and raise it to the 4th power and you get 16. Take -2 and raise it to the 4th power and you also get 16, because a
negative times a negative is a positive; times a negative is a negative; times a negative is a positive, +16. Try that
also with the 2 i and the -2 i . If you raise it to the 4th power, you’ll still get 16. So there is one where we can actually
find all the roots.
But what if you just can’t read them off that easily? Well, then you can use the following. So suppose that I give you
z in polar form, r(cos(?) +isin(?)) , and I want you to find the n th complex root of this number. I want you to take
the n th root and find all of them. There are going to be n different ones. Well, then it turns out that here’s how to
write them. So then the n complex numbers—I’m going to write down n complex numbers now—and here they are.
You take the n th root of r ; you take the n th root of that. And then for the angle, what we’re going to do is we’re going
to take that angle and we’re going to add 2? k and divide the whole thing by n . And I’m going to do the exact same
thing with the imaginary part, so I have
isin( ) 2k
? +?
. Now I haven’t told you what k is yet. You know what n is.
That’s the n th root I’m taking. But what’s k ? Where k is going to take on the following values: 0, 1, 2, all the way
out to n ?1. If I start with zero and count all the way up to n ?1, you’ll notice that k will take on exactly n values.
You see n ?1 value here and then plus the zero would be a total of n values. So in fact there are n different
numbers and you get them by first letting k be zero and plugging that in. Then let k =1 and plug that in. Then let
k = 2 and plug that in. And if you keep plugging in, you’re going to get n different numbers. And it turns out then,
the n complex numbers—and here they all are—are the n th roots of z .
So if you want to find the n th roots of a complex number, there are going to be n of them and this is exactly how you
find them by using this formula. So it’s a little bit complicated. The beginning is pretty straightforward. You take the
n th root. But here with the angle it’s a little tricky. You take ? and then you add it; you shift it by 2? k , where the k
is going to vary, and then divide by n . It’s the opposite of the DeMoivre Formula.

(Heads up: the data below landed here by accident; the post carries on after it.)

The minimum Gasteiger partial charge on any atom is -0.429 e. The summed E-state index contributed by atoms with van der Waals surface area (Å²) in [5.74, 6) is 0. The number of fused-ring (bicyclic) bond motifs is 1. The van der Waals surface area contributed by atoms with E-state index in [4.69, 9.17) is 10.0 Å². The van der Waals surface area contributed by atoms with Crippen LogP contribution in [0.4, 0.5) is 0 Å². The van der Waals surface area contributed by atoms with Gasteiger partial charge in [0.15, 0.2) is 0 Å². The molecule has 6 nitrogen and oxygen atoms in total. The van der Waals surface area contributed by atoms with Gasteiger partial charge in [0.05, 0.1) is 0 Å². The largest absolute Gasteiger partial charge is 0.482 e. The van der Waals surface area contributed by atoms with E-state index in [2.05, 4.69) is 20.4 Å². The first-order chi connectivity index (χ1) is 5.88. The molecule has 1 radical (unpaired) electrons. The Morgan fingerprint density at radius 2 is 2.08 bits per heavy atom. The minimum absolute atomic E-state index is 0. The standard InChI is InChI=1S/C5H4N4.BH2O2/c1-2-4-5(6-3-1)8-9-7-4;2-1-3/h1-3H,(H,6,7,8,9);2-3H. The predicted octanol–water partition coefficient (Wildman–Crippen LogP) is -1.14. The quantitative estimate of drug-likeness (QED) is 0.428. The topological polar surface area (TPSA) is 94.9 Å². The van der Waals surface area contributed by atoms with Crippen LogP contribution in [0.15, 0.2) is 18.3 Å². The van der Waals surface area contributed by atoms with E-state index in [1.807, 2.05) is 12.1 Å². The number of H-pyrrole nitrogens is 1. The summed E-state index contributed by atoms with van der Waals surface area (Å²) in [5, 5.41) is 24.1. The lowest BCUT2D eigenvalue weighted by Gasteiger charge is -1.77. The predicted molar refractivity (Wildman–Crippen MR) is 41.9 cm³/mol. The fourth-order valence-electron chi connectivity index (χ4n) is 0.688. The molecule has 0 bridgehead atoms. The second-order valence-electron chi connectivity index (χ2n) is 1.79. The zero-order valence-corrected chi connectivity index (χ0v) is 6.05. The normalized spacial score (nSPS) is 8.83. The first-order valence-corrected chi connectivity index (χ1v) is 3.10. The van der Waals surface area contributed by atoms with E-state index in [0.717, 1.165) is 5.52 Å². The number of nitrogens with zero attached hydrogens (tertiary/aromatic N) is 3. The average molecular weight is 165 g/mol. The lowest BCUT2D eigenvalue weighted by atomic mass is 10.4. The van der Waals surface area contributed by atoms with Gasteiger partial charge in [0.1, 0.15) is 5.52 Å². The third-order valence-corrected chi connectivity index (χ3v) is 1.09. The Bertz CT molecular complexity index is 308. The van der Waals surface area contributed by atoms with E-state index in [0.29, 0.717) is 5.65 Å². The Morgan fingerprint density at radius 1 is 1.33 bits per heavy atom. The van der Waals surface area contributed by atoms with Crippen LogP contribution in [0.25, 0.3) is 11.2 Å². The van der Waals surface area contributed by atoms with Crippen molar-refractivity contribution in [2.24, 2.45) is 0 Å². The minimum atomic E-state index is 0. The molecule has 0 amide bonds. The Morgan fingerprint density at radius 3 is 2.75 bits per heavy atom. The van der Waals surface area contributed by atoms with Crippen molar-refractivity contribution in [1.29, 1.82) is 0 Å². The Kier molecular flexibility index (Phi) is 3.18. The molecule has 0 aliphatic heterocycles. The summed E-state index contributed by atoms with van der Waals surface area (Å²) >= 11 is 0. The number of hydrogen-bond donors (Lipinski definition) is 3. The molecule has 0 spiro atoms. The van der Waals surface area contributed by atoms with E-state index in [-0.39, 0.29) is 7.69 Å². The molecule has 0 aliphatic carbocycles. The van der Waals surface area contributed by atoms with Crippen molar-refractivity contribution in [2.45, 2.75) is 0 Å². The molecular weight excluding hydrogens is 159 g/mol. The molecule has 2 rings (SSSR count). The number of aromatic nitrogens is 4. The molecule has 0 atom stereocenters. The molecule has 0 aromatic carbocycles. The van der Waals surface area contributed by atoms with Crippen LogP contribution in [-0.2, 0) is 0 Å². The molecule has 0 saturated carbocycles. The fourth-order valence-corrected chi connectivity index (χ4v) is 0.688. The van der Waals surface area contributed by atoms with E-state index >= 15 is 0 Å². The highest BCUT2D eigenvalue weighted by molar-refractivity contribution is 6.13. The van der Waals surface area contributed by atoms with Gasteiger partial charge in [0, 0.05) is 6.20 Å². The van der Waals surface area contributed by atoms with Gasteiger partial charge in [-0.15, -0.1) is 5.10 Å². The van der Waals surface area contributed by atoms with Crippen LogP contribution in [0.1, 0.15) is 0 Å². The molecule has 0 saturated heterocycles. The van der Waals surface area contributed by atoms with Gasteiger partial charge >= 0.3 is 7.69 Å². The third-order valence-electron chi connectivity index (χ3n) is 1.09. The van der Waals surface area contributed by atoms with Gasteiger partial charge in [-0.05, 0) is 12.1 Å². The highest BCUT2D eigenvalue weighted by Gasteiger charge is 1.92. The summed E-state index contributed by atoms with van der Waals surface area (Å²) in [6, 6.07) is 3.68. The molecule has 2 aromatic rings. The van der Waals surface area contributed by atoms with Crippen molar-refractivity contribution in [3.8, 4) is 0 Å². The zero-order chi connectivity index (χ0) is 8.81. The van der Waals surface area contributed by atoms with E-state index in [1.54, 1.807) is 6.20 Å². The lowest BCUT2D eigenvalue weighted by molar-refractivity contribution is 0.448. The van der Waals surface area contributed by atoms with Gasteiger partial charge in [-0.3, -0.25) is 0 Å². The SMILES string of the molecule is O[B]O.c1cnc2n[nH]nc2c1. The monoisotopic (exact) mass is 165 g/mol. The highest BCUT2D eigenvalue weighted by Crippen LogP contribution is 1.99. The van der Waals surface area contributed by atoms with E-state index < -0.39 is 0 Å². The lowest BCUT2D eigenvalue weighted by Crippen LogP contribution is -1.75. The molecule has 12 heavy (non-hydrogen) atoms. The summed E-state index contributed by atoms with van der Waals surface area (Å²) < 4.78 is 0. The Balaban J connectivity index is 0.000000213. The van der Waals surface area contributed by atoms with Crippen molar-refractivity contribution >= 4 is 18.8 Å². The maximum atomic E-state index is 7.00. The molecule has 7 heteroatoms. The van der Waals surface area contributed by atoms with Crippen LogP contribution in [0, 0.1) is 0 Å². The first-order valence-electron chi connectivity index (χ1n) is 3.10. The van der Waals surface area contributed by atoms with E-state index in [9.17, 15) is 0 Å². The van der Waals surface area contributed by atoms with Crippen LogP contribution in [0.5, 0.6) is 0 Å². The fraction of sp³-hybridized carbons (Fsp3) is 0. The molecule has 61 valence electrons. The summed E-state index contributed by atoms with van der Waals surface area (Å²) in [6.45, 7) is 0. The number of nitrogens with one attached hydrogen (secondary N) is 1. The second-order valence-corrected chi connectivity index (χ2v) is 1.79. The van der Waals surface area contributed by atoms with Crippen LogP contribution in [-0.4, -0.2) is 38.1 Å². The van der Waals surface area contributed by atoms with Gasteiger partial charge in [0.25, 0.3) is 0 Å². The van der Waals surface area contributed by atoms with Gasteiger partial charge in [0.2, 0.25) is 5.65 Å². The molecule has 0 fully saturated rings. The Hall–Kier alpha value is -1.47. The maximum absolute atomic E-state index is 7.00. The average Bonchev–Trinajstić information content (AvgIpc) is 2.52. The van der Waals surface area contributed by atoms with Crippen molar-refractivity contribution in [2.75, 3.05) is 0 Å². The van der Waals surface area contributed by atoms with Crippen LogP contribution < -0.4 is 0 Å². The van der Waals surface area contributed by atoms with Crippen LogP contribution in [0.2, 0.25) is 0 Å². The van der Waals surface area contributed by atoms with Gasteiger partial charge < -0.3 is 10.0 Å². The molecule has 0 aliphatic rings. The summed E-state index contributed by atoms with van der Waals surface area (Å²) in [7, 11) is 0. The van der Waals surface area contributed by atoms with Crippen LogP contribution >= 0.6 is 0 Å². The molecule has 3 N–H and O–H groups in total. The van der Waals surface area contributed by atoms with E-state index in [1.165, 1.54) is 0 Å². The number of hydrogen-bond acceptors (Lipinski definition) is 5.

Applications of Trigonometry
Powers and Roots of Complex Numbers
Roots of Complex Numbers Page [2 of 3]
Let’s do an example of this and let’s in fact look at the easy example we just looked at. The easy example we just
looked at, let me remind you, was to find the 4th roots of 16. So let’s find the 4th roots of 16 using the method I just
showed you and hope we come up with the same answers. So what do you do with the 4th roots of 16? Well, let’s
see what 16 equals. Well, 16, how do you write that in polar form? That’s 16(cos 0 + i sin 0) . We wanted that
because look at where 16 is. Sixteen is right here. So its length is 16, and the angle it makes here is zero, so it’s
pretty easy to write 16. It’s just 16(cos 0 + i sin 0) .
So now what does this formula say to do? Well, this formula says that what we’ve got to do is you want to find all the
4th roots because you’ve got to make this number where you put in 4 here and 16 here. And then what you’ve got to
do is
cos 0 2
+ ? k
, and the same thing here. And if you do that, let’s see what you get. So we consider the following.
We consider the 4th root of 16 times cosine of—and now what do we do? We take ? , which in this case is zero, plus
? k
plus i times the sine of that same thing. So zero plus—oops, I’m running out of room here. Let me squeeze
myself back. This is so important I’m going to squeeze myself. Here we go. It’s always great to squeeze yourself out
of the picture a little bit. Ready? Okay, that should do it right there. And so
? k
Now, what does k do? Well, k is going to range 0, 1, 2, 3. Notice there are four values there. Each of those should
be a 4th root. What’s the 4th root of 16? Well, that’s just 2, so that’s pretty easy. And what do I see here? Cosine
of—let’s let k be zero. If k is zero, I put in a zero here and this whole thing becomes zero. So I see 0+ isin0.
And cos0 =1; sin 0 = 0 ; so this just equals 2. So one of the roots should be 2.
What about another root? Well, let’s start with k now being 1. So I still have this 2 out in front. Cosine of—and if I let
k be 1, I see just a
, which is
. So I see sin( )
2 2
?+ i ?. And what’s the cosine of
? Well, the cosine of
zero. The sine of
is 1. So I just see an i here. So 2 times i equals 2i .
What if I let k be the next number, k be 2? If k = 2 , then what do we get? Well then I get 2 times cosine of—now
k is now 2, so 2 x 2 is 4? , divided by 4 is just ? . So I see cos(?) + i sin(?) , and what does that equal. Well,
cos(? ) is what? Well, that’s -1. Sine of ? is zero, and so here I just see (?1)(2)=?2.
There should be one last solution, and that’s what I get when I plug k and evaluate that at 3. So I see cosine of—
now I put a 3 in here. Here I’ll see
(2)(3 )
which is
. But
6 3
4 2
?= ?, so I see
3 sin(3)
2 2
?+ i ?. And what do I
see? Well,
cos(3 ) 0
? = ;
sin(3 ) 1
? = ? , so I see (?i)(2)=?2i.
So using this formula I see four roots: 2, 2i,?2,?2i. But remember that when we did it by hand, that’s exactly what
we got. We got 2,?2 , and then 2i and ?2i . So in fact we’re seeing the exact same answers using this formula.
So that shows that the formula holds, at least in this case, and in fact the formula holds in general. So the recipe is—
it’s a little bit elaborate, but all you do if you want to take the n th roots of a complex number written in polar form, you
take the n th root of the modulus, and then with the angle you take ? and you add to it 2? k , divide the whole thing by
n , the root you’re taking, and let k range from zero up to n ?1.
Applications of Trigonometry
Powers and Roots of Complex Numbers
Roots of Complex Numbers Page [3 of 3]
Up next we’ll take a look at one more example of using this formula in order to take roots, just so you get a little more
practice. I’ll see you there.